Stanford military experts interviewed by The Daily were not surprised by the announcement President Obama delivered on Fri., Oct. 21 that the United States would withdraw all troops from Iraq by the end of the year. The announcement sets a final end date for almost a decade of U.S. occupation in the country.
“It’s not a surprise,” said Colonel Joseph Felter, a senior research fellow at Stanford’s Center for International Security and Cooperation (CISAC). “We’ve planned to leave for quite some time.”
Prior to joining CISAC, Felter served in Iraq and Afghanistan and was the leader of the International Security and Assistance Force, Counterinsurgency Advisory and Assistance Team (CAAT) in Afghanistan.
Felter is optimistic about how far Iraq has come in the past few years.
“In many ways, [the announcement] is good news…I served there in the days when many people would have been doubtful that we’d come this far,” Felter said. “I think it’s a tribute to a lot of hard work and sacrifice. The American coalition with the Iraqis has gotten the country back on its feet, and it can fend for itself.”
Colonel Charlie Miller, a visiting fellow at CISAC representing the U.S. Army, expressed similar views on the President’s proclamation.
“We are fulfilling the obligations that were agreed upon between Iraq and the Untied States during the Bush administration,” Miller said. “We signed an agreement with [the Iraqis] called the security agreement, and it stipulated that all U.S. forces would be out by the first day of 2012.”
Miller also served two tours in Iraq and was Director for Iraq in the White House before coming to Stanford.
Miller and Felter both noted, however, that many predicted an extended U.S. presence in the country.
“There had been an expectation that perhaps there would be a continued role for the United States to provide training,” Miller said. “The [Iraqis] have decided at this point in time that they’re not open to continuing the U.S. presence in that way.”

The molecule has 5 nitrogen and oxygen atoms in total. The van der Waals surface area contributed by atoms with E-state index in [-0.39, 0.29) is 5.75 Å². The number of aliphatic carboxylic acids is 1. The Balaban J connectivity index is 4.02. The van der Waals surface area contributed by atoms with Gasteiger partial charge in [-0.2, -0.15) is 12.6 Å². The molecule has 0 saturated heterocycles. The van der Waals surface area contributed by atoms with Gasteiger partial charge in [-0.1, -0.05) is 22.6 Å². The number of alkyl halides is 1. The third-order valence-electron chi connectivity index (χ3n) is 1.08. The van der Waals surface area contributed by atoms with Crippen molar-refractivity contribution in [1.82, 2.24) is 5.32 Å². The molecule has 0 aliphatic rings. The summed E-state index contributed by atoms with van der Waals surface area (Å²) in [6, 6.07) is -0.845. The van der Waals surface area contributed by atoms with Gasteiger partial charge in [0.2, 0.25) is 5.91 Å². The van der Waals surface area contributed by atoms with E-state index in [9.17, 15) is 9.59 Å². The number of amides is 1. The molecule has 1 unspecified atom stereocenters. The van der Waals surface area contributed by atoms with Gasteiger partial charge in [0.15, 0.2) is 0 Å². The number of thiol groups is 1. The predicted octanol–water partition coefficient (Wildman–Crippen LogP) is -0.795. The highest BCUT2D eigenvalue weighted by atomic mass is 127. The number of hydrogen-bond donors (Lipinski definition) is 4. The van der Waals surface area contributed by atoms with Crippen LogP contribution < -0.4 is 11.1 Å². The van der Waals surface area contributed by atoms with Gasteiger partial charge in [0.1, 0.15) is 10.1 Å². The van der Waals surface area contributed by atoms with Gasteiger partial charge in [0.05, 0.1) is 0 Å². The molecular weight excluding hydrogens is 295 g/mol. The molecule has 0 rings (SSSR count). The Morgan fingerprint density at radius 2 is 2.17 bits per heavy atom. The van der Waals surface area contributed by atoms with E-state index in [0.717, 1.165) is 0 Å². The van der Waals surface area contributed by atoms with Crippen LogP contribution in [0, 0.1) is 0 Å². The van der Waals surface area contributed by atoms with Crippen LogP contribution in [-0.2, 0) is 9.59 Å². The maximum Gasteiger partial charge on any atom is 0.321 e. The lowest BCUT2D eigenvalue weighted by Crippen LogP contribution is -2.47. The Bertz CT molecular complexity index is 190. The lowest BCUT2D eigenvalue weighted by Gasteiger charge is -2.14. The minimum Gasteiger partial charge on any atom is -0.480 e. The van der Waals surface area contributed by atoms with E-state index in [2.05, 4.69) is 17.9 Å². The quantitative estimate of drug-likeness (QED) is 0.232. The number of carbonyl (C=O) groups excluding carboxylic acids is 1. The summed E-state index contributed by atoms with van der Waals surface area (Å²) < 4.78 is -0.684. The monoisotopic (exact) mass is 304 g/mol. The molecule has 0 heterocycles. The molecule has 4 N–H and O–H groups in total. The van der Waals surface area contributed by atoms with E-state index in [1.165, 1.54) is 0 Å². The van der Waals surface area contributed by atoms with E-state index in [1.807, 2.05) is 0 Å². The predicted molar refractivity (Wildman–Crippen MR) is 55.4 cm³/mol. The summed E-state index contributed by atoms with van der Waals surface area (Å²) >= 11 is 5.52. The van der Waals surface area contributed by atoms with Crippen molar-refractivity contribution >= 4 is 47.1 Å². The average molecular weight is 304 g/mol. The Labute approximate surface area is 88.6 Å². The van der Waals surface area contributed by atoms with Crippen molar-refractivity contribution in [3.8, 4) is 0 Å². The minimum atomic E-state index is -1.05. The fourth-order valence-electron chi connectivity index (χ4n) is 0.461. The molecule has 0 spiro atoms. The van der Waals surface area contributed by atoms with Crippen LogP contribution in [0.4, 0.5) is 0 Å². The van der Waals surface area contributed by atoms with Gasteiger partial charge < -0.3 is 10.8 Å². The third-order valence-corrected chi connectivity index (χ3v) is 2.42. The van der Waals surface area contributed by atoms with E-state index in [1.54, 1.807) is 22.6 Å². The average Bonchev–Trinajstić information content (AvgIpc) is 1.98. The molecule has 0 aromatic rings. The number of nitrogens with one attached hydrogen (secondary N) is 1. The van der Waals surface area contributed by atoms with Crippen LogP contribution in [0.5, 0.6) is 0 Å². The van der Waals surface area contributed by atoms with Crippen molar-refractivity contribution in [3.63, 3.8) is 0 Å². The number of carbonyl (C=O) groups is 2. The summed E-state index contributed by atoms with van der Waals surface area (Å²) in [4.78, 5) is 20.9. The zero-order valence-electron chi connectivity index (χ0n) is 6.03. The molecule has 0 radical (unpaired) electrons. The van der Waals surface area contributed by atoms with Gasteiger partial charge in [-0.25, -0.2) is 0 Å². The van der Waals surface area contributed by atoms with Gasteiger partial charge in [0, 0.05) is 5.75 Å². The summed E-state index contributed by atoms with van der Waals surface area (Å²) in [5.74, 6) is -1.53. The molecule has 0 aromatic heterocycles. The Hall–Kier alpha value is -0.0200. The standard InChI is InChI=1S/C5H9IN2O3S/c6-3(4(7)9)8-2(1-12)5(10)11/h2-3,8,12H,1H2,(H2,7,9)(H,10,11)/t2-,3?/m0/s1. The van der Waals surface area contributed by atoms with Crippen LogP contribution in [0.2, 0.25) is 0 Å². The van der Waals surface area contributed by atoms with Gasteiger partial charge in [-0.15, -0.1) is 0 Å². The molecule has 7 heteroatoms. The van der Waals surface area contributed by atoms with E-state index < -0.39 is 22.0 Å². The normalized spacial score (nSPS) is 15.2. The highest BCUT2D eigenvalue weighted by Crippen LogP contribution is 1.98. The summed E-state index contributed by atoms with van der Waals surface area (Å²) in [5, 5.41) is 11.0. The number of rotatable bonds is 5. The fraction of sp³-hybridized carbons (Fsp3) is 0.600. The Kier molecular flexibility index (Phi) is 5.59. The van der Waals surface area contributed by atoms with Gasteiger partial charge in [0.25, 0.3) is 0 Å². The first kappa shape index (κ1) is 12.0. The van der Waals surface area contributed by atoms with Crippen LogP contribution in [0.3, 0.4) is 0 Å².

“There will be arms sales between the two countries,” he continued. “There’s going to be cooperation on a variety of other fields such as economics, diplomacy and cultural exchanges.”
Felter added that several hundred American personnel would remain on the ground in Iraq for military training purposes as part of the Office of Defensive Cooperation.
This limited continued military presence, Miller explained, is very much the norm of U.S. interactions with its allies in the region.
“Like every other country in the Middle East that we are partners with, we have military officers assigned to the embassy,” Miller said. “They work with the ambassador, and they handle our foreign military sales cases…it’ll be just like a normal relationship with Saudi Arabia and with Kuwait.”
To both Felter and Miller, Obama’s decision is a reflection of a more general trend of American foreign policy in the region.
“I don’t think we are interested in maintaining large troop presences anywhere, to include the Middle East,” Felter said. “That’s pretty consistent with our overall strategy. We don’t like to occupy countries beyond where we think national interests are threatened.”
The continued stability of Iraq, however, remains a very real question.
“A lot of people worry about Iran’s influence in Iraq and might try to cast this as a victory for Iran, and I don’t think that’s a good way to think about it,” Miller said. “Iraq is naturally going to have relations with Iran because they are their next-door neighbor, just like we do with Mexico and Canada. There’ll be trade, there are religious ties, there’s tourism…but in terms of…[Iraq being] subservient to Iran, it’s simply not the case.”